DigitalGlobe Announces SpaceNet Challenge Results And Plans For Follow-On Competition

January 10, 2017 – DigitalGlobe, Inc. today announced the successful results of the first SpaceNet Challenge and the next phase of the initiative. SpaceNet is a forward-leaning collaboration between DigitalGlobe, CosmiQ Works, and NVIDIA, which consists of an online repository of freely available satellite imagery, co-registered map layers to train algorithms, and public challenges that accelerate innovation in machine learning.

The first SpaceNet Challenge was launched in November 2016, and 42 developers competed in an open challenge hosted by TopCoder to create algorithms that extract building footprints from satellite imagery. The participants submitted 242 solutions over a three-week period to compete for a total prize pool of $35,000 that was awarded to the top five performing contestants. The winning algorithms will be made available to the open-source community through the SpaceNet GitHub repository and users of DigitalGlobe’s Geospatial Big Data platform, GBDX.

“We are really thrilled by the developers’ level of engagement to use DigitalGlobe imagery, training data, and open-source code to create innovative algorithms,” said Tony Frazier, Senior Vice President and General Manager of Services at DigitalGlobe. “The first SpaceNet Challenge proved we can attract talented developers and data scientists from around the world to bring expertise to the GEOINT community. Fully automated mapping holds the potential to unlock tremendous value for our customers, and we look forward to continuing to support future open innovation initiatives to move the community forward.”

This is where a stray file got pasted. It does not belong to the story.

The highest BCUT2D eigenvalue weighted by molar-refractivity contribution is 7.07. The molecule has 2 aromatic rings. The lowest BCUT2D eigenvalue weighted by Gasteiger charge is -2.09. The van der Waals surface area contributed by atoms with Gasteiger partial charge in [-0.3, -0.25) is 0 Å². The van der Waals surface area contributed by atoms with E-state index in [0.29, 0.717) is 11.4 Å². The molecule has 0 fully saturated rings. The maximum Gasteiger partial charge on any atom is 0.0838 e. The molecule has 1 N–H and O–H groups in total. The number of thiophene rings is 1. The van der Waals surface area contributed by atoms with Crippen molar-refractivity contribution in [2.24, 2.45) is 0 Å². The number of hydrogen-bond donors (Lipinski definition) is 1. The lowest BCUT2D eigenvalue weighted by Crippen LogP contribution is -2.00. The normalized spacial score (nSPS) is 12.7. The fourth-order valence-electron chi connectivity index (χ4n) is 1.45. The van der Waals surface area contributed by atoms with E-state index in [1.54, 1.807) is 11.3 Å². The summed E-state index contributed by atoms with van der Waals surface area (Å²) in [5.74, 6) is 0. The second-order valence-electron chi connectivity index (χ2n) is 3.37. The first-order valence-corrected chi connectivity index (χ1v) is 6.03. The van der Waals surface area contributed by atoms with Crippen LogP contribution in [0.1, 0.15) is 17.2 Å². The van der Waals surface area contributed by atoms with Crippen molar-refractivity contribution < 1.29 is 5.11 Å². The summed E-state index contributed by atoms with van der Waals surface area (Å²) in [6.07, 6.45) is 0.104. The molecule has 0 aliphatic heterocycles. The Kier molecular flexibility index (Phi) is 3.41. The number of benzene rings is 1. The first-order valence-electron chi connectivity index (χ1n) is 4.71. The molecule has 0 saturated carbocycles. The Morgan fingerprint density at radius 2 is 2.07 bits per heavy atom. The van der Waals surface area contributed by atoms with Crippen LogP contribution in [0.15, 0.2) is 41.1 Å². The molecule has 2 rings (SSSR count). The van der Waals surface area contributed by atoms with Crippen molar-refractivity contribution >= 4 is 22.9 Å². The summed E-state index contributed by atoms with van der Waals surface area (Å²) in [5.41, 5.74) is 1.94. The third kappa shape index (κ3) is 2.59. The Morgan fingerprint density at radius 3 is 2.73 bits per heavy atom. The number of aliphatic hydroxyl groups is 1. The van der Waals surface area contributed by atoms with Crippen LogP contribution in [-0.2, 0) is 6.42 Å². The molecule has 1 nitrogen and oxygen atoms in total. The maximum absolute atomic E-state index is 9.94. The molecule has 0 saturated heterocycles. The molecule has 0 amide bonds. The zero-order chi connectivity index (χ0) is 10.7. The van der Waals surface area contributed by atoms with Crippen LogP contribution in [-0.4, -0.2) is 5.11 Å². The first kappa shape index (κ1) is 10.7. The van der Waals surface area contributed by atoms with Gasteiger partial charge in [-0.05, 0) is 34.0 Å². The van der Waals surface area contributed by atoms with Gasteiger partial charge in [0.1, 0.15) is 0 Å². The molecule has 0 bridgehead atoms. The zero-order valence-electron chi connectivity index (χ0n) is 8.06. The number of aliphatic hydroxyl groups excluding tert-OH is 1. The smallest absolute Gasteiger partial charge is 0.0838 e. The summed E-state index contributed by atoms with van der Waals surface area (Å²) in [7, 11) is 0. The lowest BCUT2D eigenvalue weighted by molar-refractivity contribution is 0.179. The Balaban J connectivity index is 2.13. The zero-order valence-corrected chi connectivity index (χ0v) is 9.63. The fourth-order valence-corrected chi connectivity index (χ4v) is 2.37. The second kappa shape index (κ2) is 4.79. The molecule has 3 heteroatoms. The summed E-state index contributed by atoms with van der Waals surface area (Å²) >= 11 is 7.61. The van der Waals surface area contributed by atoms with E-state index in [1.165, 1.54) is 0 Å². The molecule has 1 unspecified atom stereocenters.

A newly released Points of Interest (POI) dataset for Rio de Janeiro is now freely available to the public via SpaceNet on AWS. This data is made available through the participation of the U.S. National Geospatial-Intelligence Agency, which licensed the dataset produced by DigitalGlobe. The Rio geodatabase contains 12 datasets with 35 unique layers containing more than 120,000 individual points of interest. Increasing the diversity of geospatial data available in SpaceNet will enable machine learning to be applied to a wider range of use cases and applications. More information is available on CosmiQ Works’ blog, The DownLinQ.

The next phase of the SpaceNet Challenge will be a follow-on competition utilizing DigitalGlobe’s highest-resolution 30 cm imagery from WorldView-3 and building footprints across new locations around the globe. Developers will be challenged to improve performance from the first competition using the higher-resolution imagery and more geographically diverse training data samples. Further details of this challenge will be provided in the weeks ahead.